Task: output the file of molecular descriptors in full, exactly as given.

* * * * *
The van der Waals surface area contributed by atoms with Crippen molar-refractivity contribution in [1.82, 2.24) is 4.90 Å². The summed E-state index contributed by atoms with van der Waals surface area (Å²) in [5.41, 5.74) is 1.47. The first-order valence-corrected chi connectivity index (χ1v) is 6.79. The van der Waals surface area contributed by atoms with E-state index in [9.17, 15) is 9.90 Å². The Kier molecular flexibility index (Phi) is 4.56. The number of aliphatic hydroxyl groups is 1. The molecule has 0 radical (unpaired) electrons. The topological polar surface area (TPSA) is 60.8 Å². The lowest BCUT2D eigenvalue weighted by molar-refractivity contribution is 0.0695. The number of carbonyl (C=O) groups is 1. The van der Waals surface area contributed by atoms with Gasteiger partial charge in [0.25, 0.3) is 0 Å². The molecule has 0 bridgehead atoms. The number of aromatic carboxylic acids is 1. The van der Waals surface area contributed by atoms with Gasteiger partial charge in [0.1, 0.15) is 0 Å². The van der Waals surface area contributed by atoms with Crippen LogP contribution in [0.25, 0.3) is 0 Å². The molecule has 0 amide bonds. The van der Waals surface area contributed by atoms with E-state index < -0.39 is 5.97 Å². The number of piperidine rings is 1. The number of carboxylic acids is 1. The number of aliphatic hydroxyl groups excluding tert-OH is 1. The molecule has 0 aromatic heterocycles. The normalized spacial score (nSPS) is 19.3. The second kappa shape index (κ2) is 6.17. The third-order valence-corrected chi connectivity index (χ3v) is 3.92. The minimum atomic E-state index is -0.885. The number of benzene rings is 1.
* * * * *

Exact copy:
The van der Waals surface area contributed by atoms with Crippen molar-refractivity contribution in [1.82, 2.24) is 4.90 Å². The summed E-state index contributed by atoms with van der Waals surface area (Å²) in [5.41, 5.74) is 1.47. The first-order valence-corrected chi connectivity index (χ1v) is 6.79. The van der Waals surface area contributed by atoms with E-state index in [9.17, 15) is 9.90 Å². The Kier molecular flexibility index (Phi) is 4.56. The number of aliphatic hydroxyl groups is 1. The molecule has 0 radical (unpaired) electrons. The topological polar surface area (TPSA) is 60.8 Å². The lowest BCUT2D eigenvalue weighted by molar-refractivity contribution is 0.0695. The number of carbonyl (C=O) groups is 1. The van der Waals surface area contributed by atoms with Gasteiger partial charge in [0.25, 0.3) is 0 Å². The molecule has 0 bridgehead atoms. The number of aromatic carboxylic acids is 1. The van der Waals surface area contributed by atoms with Gasteiger partial charge in [0.1, 0.15) is 0 Å². The van der Waals surface area contributed by atoms with Crippen LogP contribution in [0.25, 0.3) is 0 Å². The molecule has 0 amide bonds. The van der Waals surface area contributed by atoms with E-state index < -0.39 is 5.97 Å². The number of piperidine rings is 1. The number of carboxylic acids is 1. The number of aliphatic hydroxyl groups excluding tert-OH is 1. The molecule has 0 aromatic heterocycles. The normalized spacial score (nSPS) is 19.3. The second kappa shape index (κ2) is 6.17. The third-order valence-corrected chi connectivity index (χ3v) is 3.92. The minimum atomic E-state index is -0.885. The number of benzene rings is 1.